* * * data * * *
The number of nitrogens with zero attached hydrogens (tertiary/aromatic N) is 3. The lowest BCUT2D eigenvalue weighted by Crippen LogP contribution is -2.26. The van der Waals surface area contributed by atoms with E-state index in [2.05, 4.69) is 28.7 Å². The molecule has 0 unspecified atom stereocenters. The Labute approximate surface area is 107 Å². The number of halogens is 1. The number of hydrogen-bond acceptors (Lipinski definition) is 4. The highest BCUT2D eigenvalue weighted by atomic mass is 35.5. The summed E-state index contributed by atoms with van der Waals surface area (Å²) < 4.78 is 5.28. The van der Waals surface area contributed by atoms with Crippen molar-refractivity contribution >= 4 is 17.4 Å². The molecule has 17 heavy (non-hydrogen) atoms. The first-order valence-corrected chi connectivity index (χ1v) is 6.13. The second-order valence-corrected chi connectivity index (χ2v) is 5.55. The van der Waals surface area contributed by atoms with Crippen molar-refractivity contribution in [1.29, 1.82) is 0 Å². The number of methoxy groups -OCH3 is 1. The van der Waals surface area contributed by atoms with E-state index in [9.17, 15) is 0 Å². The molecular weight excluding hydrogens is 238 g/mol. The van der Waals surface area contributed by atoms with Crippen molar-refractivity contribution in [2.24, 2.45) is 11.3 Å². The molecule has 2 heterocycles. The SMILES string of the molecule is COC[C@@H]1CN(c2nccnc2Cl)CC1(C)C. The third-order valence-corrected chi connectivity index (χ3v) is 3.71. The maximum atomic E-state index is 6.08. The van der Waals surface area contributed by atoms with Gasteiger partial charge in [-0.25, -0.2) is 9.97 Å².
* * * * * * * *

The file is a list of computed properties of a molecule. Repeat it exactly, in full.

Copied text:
The number of nitrogens with zero attached hydrogens (tertiary/aromatic N) is 3. The lowest BCUT2D eigenvalue weighted by Crippen LogP contribution is -2.26. The van der Waals surface area contributed by atoms with E-state index in [2.05, 4.69) is 28.7 Å². The molecule has 0 unspecified atom stereocenters. The Labute approximate surface area is 107 Å². The number of halogens is 1. The number of hydrogen-bond acceptors (Lipinski definition) is 4. The highest BCUT2D eigenvalue weighted by atomic mass is 35.5. The summed E-state index contributed by atoms with van der Waals surface area (Å²) < 4.78 is 5.28. The van der Waals surface area contributed by atoms with Crippen molar-refractivity contribution >= 4 is 17.4 Å². The molecule has 17 heavy (non-hydrogen) atoms. The first-order valence-corrected chi connectivity index (χ1v) is 6.13. The second-order valence-corrected chi connectivity index (χ2v) is 5.55. The van der Waals surface area contributed by atoms with Crippen molar-refractivity contribution in [1.29, 1.82) is 0 Å². The number of methoxy groups -OCH3 is 1. The van der Waals surface area contributed by atoms with E-state index in [9.17, 15) is 0 Å². The molecular weight excluding hydrogens is 238 g/mol. The van der Waals surface area contributed by atoms with Crippen molar-refractivity contribution in [2.24, 2.45) is 11.3 Å². The molecule has 2 heterocycles. The SMILES string of the molecule is COC[C@@H]1CN(c2nccnc2Cl)CC1(C)C. The third-order valence-corrected chi connectivity index (χ3v) is 3.71. The maximum atomic E-state index is 6.08. The van der Waals surface area contributed by atoms with Gasteiger partial charge in [-0.25, -0.2) is 9.97 Å².